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Tuesday, 6 December 1927


Senator OGDEN (Tasmania) .- I am bound to support the arguments of Senator Findley concerning the cost to Australia of the Development and Migration Commission. It was appointed for the express purpose of supervising schemes to expend the £34,000,000 to be made available by Great Britain for developmental purposes. In the first place 1 do not believe it is good for the States to. be. able to lay their hands on u lot. of cheap loan money. Although the loan will bear a low rate of interest for the first year or two, at the expiration of five years the States will have to foot the full interest, bill. I believe that we are borrowing too much money and that this policy is largely responsible for our heavy importations despite our high tariff duties. If the State Governments, which are always susceptible to the influence of the electors, permit this cheap money to be expended on schemes which may not b« properly thought out, the States eventually will be penalized, because they will have to find the interest charges. I was opposed to the appointment of the commission, because I thought it would become too cumbersome. I agreed that it was advisable to set up some authority to advise the Government on certain matters.; but I believed that a commission of four, with all its attendant official expenditure - each member of the commission, I understand, has a private secretary - would be altogether too unwieldy. To me it seemed like an attempt to use a steam hammer to crack a nut.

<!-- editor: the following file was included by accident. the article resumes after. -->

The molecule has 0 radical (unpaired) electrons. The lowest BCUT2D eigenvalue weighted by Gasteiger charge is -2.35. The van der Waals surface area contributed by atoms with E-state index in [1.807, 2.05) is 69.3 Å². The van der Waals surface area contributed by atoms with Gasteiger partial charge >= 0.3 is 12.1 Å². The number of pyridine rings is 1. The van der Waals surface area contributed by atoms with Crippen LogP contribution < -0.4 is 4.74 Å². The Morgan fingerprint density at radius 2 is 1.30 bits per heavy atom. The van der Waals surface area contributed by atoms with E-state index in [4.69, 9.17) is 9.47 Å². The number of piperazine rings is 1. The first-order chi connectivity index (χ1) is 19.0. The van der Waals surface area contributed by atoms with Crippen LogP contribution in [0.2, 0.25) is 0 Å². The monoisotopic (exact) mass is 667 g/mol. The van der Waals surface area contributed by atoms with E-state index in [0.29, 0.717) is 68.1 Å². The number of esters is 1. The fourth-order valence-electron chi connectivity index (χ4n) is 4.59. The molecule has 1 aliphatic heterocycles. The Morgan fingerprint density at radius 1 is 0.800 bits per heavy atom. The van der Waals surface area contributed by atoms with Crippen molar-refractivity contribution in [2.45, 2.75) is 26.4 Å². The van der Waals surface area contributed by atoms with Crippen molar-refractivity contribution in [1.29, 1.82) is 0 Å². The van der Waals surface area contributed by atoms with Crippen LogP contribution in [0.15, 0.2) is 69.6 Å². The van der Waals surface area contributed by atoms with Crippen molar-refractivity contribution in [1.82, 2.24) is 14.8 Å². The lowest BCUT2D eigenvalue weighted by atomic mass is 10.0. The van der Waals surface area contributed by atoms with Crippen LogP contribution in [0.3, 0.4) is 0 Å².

Senator Payne - It is a pretty hard nut to crack.


Senator OGDEN - It is. The Estimates show that expenditure on the commission is continually increasing. The Australian organization, without counting salaries - I do not know where they are provided for, but they must .be shown somewhere in the Estimates - will cost this year £45,000. This represents an increase of nearly £8,000 on the amount spent last year. The commission has taken over- all matters appertaining to migration and has also increased the expenditure on this branch of its activities by £27,000 a year. I have a great admiration for Mr. Gepp, as a geologist, metallurgist and an organizer, but I am afraid that he is inclined to be a little extravagant in his ideas. This commission is becoming too costly. I had the pleasure of attending a meeting of thecommission when it visited Tasmania, where it spent about a fortnight, and I was surprised at the number of ridiculous questions that were brought before it for consideration. They ranged from dairying to the care of returned soldiers; matters which the commission has no right to touch. There is a good deal in what Senator Pearce said with regard to the need for some such body as this to examine developmental schemes; but I remind the Minister that the commission is duplicating a great deal of work that has already been done by the States. Each State Government has its agricultural experts and other officers to advise it. Tasmania, I know, is well staffed with both fresh and canned fruit experts, and has a complete geological staff acting as an advisory body to the Government on mining matters.